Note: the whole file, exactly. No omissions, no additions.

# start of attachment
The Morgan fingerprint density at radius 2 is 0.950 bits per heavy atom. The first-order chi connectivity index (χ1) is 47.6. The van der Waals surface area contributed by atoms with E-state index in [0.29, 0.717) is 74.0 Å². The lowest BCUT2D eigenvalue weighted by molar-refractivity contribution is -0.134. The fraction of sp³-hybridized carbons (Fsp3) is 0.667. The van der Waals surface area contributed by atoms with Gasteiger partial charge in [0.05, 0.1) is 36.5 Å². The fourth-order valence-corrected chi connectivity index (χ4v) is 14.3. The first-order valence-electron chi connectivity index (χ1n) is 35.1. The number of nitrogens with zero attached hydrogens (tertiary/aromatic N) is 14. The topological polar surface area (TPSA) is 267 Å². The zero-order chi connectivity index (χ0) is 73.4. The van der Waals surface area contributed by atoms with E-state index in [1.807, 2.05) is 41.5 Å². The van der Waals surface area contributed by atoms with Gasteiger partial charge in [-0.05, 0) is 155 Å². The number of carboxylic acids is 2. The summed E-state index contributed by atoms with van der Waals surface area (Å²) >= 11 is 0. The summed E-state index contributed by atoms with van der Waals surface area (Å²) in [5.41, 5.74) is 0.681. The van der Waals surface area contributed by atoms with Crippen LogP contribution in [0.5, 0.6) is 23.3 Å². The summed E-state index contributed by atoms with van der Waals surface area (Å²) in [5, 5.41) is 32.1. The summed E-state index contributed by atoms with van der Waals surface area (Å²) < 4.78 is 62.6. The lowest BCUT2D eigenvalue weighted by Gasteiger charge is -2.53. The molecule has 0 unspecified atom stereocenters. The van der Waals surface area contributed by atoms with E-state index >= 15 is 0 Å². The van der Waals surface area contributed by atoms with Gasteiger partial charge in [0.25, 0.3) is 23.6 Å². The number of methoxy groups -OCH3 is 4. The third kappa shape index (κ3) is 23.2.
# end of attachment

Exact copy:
The Morgan fingerprint density at radius 2 is 0.950 bits per heavy atom. The first-order chi connectivity index (χ1) is 47.6. The van der Waals surface area contributed by atoms with E-state index in [0.29, 0.717) is 74.0 Å². The lowest BCUT2D eigenvalue weighted by molar-refractivity contribution is -0.134. The fraction of sp³-hybridized carbons (Fsp3) is 0.667. The van der Waals surface area contributed by atoms with Gasteiger partial charge in [0.05, 0.1) is 36.5 Å². The fourth-order valence-corrected chi connectivity index (χ4v) is 14.3. The first-order valence-electron chi connectivity index (χ1n) is 35.1. The number of nitrogens with zero attached hydrogens (tertiary/aromatic N) is 14. The topological polar surface area (TPSA) is 267 Å². The zero-order chi connectivity index (χ0) is 73.4. The van der Waals surface area contributed by atoms with E-state index in [1.807, 2.05) is 41.5 Å². The van der Waals surface area contributed by atoms with Gasteiger partial charge in [-0.05, 0) is 155 Å². The number of carboxylic acids is 2. The summed E-state index contributed by atoms with van der Waals surface area (Å²) >= 11 is 0. The summed E-state index contributed by atoms with van der Waals surface area (Å²) in [5.41, 5.74) is 0.681. The van der Waals surface area contributed by atoms with Crippen LogP contribution in [0.5, 0.6) is 23.3 Å². The summed E-state index contributed by atoms with van der Waals surface area (Å²) in [5, 5.41) is 32.1. The summed E-state index contributed by atoms with van der Waals surface area (Å²) < 4.78 is 62.6. The lowest BCUT2D eigenvalue weighted by Gasteiger charge is -2.53. The molecule has 0 unspecified atom stereocenters. The van der Waals surface area contributed by atoms with E-state index >= 15 is 0 Å². The van der Waals surface area contributed by atoms with Gasteiger partial charge in [0.25, 0.3) is 23.6 Å². The number of methoxy groups -OCH3 is 4. The third kappa shape index (κ3) is 23.2.